The 2009 American Math Challenge

Student performing math equations on a blackboard

Using the digital learning software Mathletics, MATHCOUNTS will host this year's American Math Challenge online from November 9-16. Students ages 9-14 can register now on their website. The student with the highest score receives a gold medal and will be declared the American Math Champion, and the top three entrants will represent the U.S. during the 2010 World Math Day.

The organizers of the competition hope to increase interest in mathematics and promote international standards of math education. Scott Flansburg, the Guinness World Record holder for 'Fastest Human Calculator,' is acting as ambassador for the challenge and next year's World Math Day. He notes that the multi-player game environment of the challenge will help 'make math exciting,' offering a little educational fun as well as competition for the participants.

Teacher helping student with math on a blackboard

Math Education in the United States

A student who excels in math may have a future in science, computers, engineering - even music. Because achievement in mathematics is so closely linked to success in other areas, America has a vested interest in promoting math education. To this end, the U.S. has participated for over a decade in the quadrennial Trends in International Mathematics and Science Study (TIMSS). The study, which collected its last data set in 2007, reports on the math and science achievements of fourth and eighth grade students around the world.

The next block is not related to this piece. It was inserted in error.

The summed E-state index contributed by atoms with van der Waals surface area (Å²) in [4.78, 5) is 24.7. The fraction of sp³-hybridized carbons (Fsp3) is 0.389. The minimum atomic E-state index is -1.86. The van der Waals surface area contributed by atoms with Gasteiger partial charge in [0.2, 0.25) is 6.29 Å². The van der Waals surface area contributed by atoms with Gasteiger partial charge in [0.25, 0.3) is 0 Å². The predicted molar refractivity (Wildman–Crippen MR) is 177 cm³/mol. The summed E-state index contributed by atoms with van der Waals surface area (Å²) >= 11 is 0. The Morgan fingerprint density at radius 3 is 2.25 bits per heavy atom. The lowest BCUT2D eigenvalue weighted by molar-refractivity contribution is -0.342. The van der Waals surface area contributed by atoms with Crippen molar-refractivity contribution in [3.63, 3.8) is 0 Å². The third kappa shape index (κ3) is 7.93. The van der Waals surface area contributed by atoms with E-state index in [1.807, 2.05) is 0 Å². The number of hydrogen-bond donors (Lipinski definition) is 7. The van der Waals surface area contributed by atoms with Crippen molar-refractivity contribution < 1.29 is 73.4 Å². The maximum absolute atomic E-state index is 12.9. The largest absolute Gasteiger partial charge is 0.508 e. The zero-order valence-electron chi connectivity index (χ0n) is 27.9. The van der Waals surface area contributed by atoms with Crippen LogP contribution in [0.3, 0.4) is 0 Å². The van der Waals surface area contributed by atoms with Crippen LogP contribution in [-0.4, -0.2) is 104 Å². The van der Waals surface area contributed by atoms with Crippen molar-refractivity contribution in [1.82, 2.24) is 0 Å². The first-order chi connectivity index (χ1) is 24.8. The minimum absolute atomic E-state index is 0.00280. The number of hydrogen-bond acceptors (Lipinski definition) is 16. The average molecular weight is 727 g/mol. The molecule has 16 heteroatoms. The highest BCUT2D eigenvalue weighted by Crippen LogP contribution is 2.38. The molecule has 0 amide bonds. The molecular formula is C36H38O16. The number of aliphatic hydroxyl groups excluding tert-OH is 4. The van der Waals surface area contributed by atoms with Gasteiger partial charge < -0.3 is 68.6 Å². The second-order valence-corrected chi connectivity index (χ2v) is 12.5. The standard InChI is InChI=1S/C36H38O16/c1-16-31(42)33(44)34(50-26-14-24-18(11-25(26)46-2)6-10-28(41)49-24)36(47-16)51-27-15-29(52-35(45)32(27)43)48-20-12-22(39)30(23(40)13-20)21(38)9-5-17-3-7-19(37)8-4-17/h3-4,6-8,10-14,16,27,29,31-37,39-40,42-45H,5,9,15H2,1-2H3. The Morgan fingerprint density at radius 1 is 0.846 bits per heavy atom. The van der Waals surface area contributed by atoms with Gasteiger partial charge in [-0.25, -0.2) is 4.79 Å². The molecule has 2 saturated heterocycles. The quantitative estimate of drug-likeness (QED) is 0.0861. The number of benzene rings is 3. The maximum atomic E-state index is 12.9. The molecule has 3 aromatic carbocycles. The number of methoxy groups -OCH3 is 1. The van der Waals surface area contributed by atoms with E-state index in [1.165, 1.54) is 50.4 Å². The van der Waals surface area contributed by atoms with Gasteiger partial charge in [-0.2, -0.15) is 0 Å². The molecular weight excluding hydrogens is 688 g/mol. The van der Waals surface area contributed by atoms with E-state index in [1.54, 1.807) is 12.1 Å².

TIMMS 2007 data

Percentage of U.S. fourth- and eighth-grade students reaching each TIMSS international mathematics benchmark as compared with the international median percentage: 2007. Source here

As the graph above indicates, American students are consistently meeting and exceeding expectations at all levels of math performance. This trend is promising for both the future of America's youth and for the success of the nation as a whole. Students who excel in math today may grow up to be tomorrow's world leaders in science and technology - a hopeful picture for our struggling economy.

Events like the American Math Challenge hope to keep the positive math trend going. They encourage participation in math education by offering a reminder that math can be exciting and fun - for kids of any age.

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